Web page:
Submitted to: Poultry Science
Publication Type: Peer Reviewed Journal
Publication Acceptance Date: January 21, 2009
Publication Date: June 1, 2009
Repository URL: http://hdl.handle.net/10113/31520
Citation: Zhuang, H., Savage, E.M., Smith, D.P., Berrang, M.E. 2009. Effect of dry-air chilling on sensory descriptive profiles of cooked broiler breast meat deboned four hours after the initiation of chilling. Poultry Science. 88:1282-1291. Interpretive Summary: Chilling of poultry carcasses or meat down to 4.4oC is an essential step in chicken postharvest processing to control microbial quality and safety of marketed products. In the U.S., ice water immersion chilling (IC) has been the primary chilling method; however, air-chilling (AC) has gained popularity in recent years. One of the benefits of air-chilling that have been claimed is to enhance the flavor and texture quality of chicken meat compared to water immersion chilling. But there is a lack of updated, published data to demonstrate this advantage. Our current research showed that when compared to no-chill chicken breast meat, the chicken breast meat that was chilled using a dry-air chilling method followed by 4h postmortem deboning showed the same sensory flavour quality and different sensory texture quality. However, there were no differences in the sensory texture and flavour quality between air-chilled samples and water immersion-chilled samples deboned at 4h postmortem. Our study demonstrates that air chilling, like water immersion chilling, could be an effective process to retain flavour and can improve texture quality of early-deboned chicken breast meat. However, it does not have any advantage in improvement of both sensory texture and flavour quality compared to immersion chilling. These published results supply useful information to today’s poultry processors in the U.S.A. who are interested in air-chilling technology for chicken processing.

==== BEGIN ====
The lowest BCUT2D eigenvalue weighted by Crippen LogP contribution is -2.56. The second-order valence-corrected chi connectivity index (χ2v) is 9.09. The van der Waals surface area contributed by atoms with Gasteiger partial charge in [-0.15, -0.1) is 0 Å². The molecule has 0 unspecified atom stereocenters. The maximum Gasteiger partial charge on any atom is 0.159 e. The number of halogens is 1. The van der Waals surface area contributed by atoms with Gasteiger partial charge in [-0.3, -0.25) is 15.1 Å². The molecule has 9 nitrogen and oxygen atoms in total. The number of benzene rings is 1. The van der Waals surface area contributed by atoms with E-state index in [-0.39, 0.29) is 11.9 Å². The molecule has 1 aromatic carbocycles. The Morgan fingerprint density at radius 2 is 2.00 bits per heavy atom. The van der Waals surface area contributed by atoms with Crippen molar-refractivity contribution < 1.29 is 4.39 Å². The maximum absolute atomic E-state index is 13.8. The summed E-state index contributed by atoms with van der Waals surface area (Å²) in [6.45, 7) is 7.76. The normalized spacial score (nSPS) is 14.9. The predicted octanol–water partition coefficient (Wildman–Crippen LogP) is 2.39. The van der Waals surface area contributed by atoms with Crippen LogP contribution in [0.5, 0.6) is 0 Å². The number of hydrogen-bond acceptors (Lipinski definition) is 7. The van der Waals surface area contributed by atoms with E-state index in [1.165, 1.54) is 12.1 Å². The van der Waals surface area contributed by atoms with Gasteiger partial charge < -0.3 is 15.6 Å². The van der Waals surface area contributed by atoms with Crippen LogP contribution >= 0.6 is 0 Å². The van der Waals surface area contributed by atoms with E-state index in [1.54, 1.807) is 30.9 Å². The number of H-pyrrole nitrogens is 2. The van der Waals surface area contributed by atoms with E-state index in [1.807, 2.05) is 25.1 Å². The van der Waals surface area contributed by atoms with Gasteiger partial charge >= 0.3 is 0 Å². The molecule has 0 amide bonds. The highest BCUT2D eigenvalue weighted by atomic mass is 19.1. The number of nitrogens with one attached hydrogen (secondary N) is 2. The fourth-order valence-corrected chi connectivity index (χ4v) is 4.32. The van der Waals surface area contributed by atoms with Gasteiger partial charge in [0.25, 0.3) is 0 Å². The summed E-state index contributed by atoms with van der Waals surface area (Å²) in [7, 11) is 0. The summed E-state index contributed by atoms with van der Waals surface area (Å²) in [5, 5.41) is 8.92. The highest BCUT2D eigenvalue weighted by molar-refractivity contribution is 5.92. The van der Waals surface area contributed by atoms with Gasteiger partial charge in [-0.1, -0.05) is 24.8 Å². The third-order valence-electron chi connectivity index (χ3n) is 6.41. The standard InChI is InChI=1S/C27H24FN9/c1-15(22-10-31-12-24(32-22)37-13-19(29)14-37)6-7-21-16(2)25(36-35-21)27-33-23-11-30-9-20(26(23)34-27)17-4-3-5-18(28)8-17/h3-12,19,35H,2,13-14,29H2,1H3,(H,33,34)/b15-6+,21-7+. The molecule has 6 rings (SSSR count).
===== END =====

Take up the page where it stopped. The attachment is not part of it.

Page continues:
Technical Abstract: Air chilled chicken products are gaining popularity in the USA. It has been claimed that air chilling (AC) results in improved tenderness and flavor of broiler meat compared with immersion chilling (IC). However, there is a lack of published sensory study results to support the claims. The objective of this study was to evaluate the effect of a dry-AC method on sensory texture and flavor descriptive profiles of broiler breast muscle, pectoralis major (p. major) and pectoralis minor (p. minor) deboned at 4h postmortem compared to those of the muscles hot-boned (no chill) and immersion-chilled. Total 120 eviscerated carcasses (from 6 weeks old broilers) were hot-boned, chilled by ice water immersion (0.3oC, 50 min) or chilled by AC method (0.7oC, 150 min) (40 birds per treatment). Both ice-chilled and air-chilled p. major and p. minor were removed from the bone at 4h postmortem. The sensory properties of cooked chicken breast meat were evaluated by trained panelists using 0-15 point universal intensity scales (21 attributes). Our study shows that the average intensity scores of the 9 flavor attributes analyzed ranged from 0.9 to 4.0, and regardless of breast muscle type, there were no significant differences between the three treatments. The average intensity scores of the 12 texture attributes ranged from 1.5 to 7.5 and there were no significant differences between the AC and IC muscles. The average intensity scores of the mechanic texture attributes, cohesiveness, hardness, cohesiveness of mass, bolus size, rate of breakdown and chewiness of the hot-boned samples were significantly higher than those of either of the chilled samples, which were not different from each other. These results demonstrate that the AC method can retain flavor and change texture of pre-rigor chicken breast meat when compared to no chill. However, AC does not show any advantage in maintenance and improvement of sensory qualities compared to IC method.